Heat-shock transcription factor (HSF)-1 pathway required for Caenorhabditis elegans immunity

Varsha Singh, Alejandro Aballay

Research output: Contribution to journalArticle

122 Citations (Scopus)

Abstract

Innate immunity comprises physical barriers, pattern-recognition receptors, antimicrobial substances, phagocytosis, and fever. Here we report that increased temperature results in the activation of a conserved pathway involving the heat-shock (HS) transcription factor (HSF)-1 that enhances immunity in the invertebrate Caenorhabditis elegans. The HSF-1 defense response is independent of the p38 MAPK/PMK-1 pathway and requires a system of chaperones including small and 90-kDa inducible HS proteins. In addition, HSF-1 is needed for the effects of the DAF-2 insulin-like pathway in defense to pathogens, indicating that interacting pathways control stress response, aging, and immunity. The results also show that HSF-1 is required for C. elegans immunity against Pseudomonas aeruginosa, Salmonella enterica, Yersinia pestis, and Enterococcus faecalis, indicating that HSF-1 is part of a multipathogen defense pathway. Considering that several coinducers of HSF-1 are currently in clinical trials, this work opens the possibility that activation of HSF-1 could be used to boost immunity to treat infectious diseases and immunodeficiencies.

Original languageEnglish (US)
Pages (from-to)13092-13097
Number of pages6
JournalProceedings of the National Academy of Sciences of the United States of America
Volume103
Issue number35
DOIs
StatePublished - Aug 29 2006
Externally publishedYes

Fingerprint

Caenorhabditis elegans
Immunity
Yersinia pestis
Pattern Recognition Receptors
Architectural Accessibility
Salmonella enterica
Enterococcus faecalis
p38 Mitogen-Activated Protein Kinases
Invertebrates
Heat-Shock Proteins
heat shock transcription factor
Phagocytosis
Innate Immunity
Pseudomonas aeruginosa
Communicable Diseases
Fever
Clinical Trials
Insulin
Temperature

Keywords

  • Heat-shock protein
  • Infection
  • Innate immunity
  • MAPK
  • Pathogen

ASJC Scopus subject areas

  • General

Cite this

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N2 - Innate immunity comprises physical barriers, pattern-recognition receptors, antimicrobial substances, phagocytosis, and fever. Here we report that increased temperature results in the activation of a conserved pathway involving the heat-shock (HS) transcription factor (HSF)-1 that enhances immunity in the invertebrate Caenorhabditis elegans. The HSF-1 defense response is independent of the p38 MAPK/PMK-1 pathway and requires a system of chaperones including small and 90-kDa inducible HS proteins. In addition, HSF-1 is needed for the effects of the DAF-2 insulin-like pathway in defense to pathogens, indicating that interacting pathways control stress response, aging, and immunity. The results also show that HSF-1 is required for C. elegans immunity against Pseudomonas aeruginosa, Salmonella enterica, Yersinia pestis, and Enterococcus faecalis, indicating that HSF-1 is part of a multipathogen defense pathway. Considering that several coinducers of HSF-1 are currently in clinical trials, this work opens the possibility that activation of HSF-1 could be used to boost immunity to treat infectious diseases and immunodeficiencies.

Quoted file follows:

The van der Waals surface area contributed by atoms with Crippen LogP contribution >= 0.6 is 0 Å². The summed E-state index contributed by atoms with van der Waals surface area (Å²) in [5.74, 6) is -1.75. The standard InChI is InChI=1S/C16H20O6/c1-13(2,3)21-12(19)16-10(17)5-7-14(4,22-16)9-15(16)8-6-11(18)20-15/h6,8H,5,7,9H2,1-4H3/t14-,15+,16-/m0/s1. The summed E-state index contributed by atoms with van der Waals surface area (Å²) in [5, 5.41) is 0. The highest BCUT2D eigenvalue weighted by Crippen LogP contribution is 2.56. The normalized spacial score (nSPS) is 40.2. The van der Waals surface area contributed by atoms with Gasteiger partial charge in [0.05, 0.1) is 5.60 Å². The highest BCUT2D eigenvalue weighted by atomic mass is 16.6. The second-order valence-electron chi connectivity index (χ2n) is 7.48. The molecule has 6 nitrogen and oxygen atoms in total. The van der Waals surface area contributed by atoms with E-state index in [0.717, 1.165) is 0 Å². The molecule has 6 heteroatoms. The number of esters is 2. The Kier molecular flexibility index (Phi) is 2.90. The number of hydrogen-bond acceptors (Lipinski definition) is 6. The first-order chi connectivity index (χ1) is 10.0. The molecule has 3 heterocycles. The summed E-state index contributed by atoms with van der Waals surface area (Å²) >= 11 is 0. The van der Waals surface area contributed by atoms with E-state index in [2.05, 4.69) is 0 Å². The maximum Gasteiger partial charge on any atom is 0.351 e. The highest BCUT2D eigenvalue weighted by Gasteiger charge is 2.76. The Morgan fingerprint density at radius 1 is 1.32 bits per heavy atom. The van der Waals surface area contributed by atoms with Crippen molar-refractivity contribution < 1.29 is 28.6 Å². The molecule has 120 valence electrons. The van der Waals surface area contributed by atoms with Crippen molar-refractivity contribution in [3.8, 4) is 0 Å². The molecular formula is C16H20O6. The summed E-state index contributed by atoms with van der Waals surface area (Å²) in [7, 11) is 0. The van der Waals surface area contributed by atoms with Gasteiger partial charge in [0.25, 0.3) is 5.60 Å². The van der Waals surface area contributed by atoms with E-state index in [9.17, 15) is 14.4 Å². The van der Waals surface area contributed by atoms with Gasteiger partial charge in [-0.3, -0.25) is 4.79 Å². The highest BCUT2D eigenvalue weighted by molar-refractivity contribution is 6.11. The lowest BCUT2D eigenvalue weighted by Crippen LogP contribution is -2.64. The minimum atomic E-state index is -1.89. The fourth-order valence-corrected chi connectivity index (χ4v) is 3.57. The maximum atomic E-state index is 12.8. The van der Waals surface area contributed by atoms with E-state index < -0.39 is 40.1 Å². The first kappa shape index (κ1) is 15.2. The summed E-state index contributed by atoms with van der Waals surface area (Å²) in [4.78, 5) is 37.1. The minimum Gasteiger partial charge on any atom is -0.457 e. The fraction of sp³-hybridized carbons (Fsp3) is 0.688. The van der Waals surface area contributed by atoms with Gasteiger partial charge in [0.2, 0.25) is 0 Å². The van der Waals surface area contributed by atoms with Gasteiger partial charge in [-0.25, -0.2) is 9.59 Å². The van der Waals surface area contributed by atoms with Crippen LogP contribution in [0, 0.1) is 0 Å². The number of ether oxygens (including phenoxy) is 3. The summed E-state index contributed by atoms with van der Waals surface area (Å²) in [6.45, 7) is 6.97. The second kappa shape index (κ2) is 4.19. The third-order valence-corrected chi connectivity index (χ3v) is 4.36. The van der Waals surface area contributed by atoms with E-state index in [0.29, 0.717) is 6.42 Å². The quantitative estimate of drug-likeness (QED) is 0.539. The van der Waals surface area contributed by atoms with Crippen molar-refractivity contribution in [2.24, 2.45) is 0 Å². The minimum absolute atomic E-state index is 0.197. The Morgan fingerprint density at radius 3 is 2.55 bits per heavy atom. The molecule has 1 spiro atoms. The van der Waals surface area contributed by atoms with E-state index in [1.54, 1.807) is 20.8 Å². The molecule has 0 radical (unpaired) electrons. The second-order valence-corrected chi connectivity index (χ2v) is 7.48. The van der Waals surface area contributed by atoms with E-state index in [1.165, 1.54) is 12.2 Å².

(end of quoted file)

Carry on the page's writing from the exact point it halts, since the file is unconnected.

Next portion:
AB - Innate immunity comprises physical barriers, pattern-recognition receptors, antimicrobial substances, phagocytosis, and fever. Here we report that increased temperature results in the activation of a conserved pathway involving the heat-shock (HS) transcription factor (HSF)-1 that enhances immunity in the invertebrate Caenorhabditis elegans. The HSF-1 defense response is independent of the p38 MAPK/PMK-1 pathway and requires a system of chaperones including small and 90-kDa inducible HS proteins. In addition, HSF-1 is needed for the effects of the DAF-2 insulin-like pathway in defense to pathogens, indicating that interacting pathways control stress response, aging, and immunity. The results also show that HSF-1 is required for C. elegans immunity against Pseudomonas aeruginosa, Salmonella enterica, Yersinia pestis, and Enterococcus faecalis, indicating that HSF-1 is part of a multipathogen defense pathway. Considering that several coinducers of HSF-1 are currently in clinical trials, this work opens the possibility that activation of HSF-1 could be used to boost immunity to treat infectious diseases and immunodeficiencies.

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